The album is enjoyable, but also quite accessible in most cases. The songs are mostly around the 4 minute mark, but still well developed, keeping with a simple theme as a driving force through most of the tracks. Again, with the variation in the use of instruments, you still get a feeling of variety, so it never really grows very stale. The album is well produced and laid out. The cinematic style also gives a somewhat unique sound to each and every track here. This is a strong album and easily earns the four stars that I give it for a rating.

 La Batteria by BATTERIA, LA album cover Studio Album, 2015
4.03 | 13 ratings

La Batteria
La Batteria Rock Progressivo Italiano

Review by Aussie-Byrd-Brother
Special Collaborator Rock Progressivo Italiano Team

4 stars La Batteria are a new Italian instrumental band who's starting point are the horror soundtrack legends Goblin, but perhaps in part to the four musicians who make up the group all coming from a wide variety of music backgrounds, they work in a bunch of modern styles on top of the Seventies-flavoured horror movie style themes on their self-titled 2015 debut. But unusually for this sort of band, their eerie pieces are fairly compact and frequently up-tempo, full of heavy grooves that might go on to include traces of dance music, electronic, alternative rock and synth-pop. In some ways they're similar to bands such as Zoltan, Zombi, Anima Morte and Morte Macabre, but those groups are much more interested in building atmosphere and lengthy drawn-out moods, whereas La Batteria prefer energetic shorter bursts and having a lot of fun while they're doing it!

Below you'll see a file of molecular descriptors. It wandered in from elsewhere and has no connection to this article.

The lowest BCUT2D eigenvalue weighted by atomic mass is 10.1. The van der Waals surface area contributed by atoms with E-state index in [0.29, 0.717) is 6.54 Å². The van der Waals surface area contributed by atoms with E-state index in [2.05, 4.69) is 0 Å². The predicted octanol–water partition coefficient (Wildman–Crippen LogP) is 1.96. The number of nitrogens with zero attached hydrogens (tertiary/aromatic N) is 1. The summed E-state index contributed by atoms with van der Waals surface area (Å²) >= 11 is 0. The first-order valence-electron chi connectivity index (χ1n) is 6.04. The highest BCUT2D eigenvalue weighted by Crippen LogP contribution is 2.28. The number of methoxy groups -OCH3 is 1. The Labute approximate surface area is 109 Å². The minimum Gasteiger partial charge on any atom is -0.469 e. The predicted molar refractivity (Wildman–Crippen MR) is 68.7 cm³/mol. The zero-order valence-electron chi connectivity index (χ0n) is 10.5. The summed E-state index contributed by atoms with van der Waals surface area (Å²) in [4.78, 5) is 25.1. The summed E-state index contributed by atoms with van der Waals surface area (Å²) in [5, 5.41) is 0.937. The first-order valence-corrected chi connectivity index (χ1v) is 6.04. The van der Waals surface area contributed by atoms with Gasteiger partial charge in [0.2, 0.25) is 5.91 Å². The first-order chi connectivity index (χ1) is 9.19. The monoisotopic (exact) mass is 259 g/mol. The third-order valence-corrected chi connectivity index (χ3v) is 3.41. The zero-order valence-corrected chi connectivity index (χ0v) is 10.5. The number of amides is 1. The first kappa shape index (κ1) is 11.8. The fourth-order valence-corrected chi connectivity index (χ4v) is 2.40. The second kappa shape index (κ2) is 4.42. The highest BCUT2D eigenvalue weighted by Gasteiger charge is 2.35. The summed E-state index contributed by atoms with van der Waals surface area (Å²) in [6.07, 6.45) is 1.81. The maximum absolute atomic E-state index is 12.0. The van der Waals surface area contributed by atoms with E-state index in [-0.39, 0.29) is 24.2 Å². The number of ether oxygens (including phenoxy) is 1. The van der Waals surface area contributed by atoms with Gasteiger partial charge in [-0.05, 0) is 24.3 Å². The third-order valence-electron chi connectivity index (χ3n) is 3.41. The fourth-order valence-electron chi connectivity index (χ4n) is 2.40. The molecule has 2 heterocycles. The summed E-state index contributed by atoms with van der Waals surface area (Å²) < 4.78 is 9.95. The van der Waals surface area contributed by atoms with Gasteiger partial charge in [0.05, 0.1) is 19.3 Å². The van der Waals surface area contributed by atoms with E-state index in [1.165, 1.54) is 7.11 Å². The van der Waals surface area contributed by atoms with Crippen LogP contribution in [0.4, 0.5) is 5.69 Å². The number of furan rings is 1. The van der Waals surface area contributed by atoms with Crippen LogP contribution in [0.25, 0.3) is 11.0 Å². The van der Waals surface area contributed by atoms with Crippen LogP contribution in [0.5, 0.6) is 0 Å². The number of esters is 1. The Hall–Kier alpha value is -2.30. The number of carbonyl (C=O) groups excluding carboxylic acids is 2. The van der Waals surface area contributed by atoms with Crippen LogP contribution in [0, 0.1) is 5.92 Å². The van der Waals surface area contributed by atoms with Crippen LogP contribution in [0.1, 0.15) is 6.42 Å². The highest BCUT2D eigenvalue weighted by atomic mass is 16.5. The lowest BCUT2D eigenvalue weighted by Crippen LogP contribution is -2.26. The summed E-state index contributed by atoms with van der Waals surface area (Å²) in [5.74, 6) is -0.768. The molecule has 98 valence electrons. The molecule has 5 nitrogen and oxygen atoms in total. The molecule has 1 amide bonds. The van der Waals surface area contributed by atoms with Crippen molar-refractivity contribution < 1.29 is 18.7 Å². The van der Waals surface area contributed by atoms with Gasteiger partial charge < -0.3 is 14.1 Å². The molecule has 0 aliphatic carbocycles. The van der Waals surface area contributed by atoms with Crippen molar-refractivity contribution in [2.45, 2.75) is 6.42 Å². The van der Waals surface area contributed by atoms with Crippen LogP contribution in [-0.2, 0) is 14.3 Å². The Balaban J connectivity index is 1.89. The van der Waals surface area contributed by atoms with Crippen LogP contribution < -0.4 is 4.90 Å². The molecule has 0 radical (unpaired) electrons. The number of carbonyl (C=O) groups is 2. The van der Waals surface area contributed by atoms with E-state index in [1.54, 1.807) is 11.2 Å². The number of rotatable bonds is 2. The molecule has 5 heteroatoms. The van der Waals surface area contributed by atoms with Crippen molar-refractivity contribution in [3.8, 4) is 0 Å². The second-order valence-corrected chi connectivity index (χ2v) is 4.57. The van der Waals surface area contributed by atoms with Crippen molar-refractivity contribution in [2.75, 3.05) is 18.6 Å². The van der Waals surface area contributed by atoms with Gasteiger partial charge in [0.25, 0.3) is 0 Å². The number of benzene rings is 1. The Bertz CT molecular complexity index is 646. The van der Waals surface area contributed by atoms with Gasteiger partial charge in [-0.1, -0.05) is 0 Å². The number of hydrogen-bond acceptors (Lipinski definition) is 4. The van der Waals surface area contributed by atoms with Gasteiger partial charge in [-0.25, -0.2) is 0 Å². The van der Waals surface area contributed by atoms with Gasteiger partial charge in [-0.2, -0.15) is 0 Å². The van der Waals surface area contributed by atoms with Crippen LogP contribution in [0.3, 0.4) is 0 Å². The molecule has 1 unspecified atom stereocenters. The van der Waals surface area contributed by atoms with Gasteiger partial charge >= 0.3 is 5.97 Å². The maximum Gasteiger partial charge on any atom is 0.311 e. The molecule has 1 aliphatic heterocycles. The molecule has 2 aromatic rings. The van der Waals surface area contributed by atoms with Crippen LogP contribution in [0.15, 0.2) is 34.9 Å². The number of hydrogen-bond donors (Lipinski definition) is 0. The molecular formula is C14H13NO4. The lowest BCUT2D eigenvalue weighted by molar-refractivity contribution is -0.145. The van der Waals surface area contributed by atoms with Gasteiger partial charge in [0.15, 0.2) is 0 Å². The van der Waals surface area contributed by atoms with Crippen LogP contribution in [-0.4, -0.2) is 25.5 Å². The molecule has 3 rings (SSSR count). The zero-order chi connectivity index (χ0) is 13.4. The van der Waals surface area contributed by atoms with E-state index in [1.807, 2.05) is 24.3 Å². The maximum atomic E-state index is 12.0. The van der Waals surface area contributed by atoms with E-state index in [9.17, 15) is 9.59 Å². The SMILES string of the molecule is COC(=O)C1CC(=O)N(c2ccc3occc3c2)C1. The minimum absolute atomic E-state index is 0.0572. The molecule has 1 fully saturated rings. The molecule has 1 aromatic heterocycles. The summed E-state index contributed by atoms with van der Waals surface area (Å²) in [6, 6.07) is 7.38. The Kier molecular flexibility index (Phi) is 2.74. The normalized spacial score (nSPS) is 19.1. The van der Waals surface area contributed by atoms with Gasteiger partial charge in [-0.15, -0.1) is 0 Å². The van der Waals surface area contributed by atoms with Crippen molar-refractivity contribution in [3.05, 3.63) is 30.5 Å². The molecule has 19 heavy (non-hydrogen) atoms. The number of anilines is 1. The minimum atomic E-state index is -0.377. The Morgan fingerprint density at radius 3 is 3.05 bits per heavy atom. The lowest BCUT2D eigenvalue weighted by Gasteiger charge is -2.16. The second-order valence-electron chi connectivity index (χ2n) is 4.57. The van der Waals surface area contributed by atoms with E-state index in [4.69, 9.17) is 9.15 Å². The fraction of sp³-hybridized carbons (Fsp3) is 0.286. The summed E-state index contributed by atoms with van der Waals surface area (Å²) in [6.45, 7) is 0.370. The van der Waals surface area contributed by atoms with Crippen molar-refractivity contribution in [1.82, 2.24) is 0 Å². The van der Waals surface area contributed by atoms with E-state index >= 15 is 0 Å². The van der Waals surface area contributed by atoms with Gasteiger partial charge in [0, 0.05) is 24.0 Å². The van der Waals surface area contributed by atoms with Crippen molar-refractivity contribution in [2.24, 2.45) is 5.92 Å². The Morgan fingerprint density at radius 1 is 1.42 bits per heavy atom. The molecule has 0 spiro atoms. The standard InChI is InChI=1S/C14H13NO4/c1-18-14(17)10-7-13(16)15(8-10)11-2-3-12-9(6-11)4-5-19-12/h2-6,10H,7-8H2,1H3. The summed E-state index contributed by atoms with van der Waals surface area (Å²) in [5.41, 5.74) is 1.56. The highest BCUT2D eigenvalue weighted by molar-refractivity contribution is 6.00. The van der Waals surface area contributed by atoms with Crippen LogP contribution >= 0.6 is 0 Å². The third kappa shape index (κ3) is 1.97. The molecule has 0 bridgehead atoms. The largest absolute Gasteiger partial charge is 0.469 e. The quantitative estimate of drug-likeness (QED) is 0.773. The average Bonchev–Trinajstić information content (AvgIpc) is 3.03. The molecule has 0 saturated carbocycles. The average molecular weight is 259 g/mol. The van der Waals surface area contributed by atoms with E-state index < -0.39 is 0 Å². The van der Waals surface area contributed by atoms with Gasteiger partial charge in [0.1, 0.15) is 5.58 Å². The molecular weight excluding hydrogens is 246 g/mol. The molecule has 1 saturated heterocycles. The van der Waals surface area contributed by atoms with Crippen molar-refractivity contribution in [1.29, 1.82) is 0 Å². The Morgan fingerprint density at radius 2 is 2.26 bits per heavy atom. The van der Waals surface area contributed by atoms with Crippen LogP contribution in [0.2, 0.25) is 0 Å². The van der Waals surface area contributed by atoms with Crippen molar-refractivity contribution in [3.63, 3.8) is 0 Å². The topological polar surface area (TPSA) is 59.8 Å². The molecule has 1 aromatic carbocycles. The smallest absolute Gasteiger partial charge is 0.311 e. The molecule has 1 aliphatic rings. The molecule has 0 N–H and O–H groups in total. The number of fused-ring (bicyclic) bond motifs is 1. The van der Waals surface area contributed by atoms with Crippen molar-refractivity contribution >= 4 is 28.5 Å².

One thing that instantly stands out warmly and richly are the instruments the band play with, Stefano Vicarelli's army of vintage synths that are plied all over the disc being especially lovely. It gives the disc a sweet retro flavour, but to dismiss the group as some mere recreation of the Sixties and Seventies would be completely wrong, as the group mix in a wonderfully eclectic variety of modern sounds. At heart, most every single piece here holds some similarity to the classic Goblin albums, but it's where the group take their all-original compositions from there that makes things really interesting!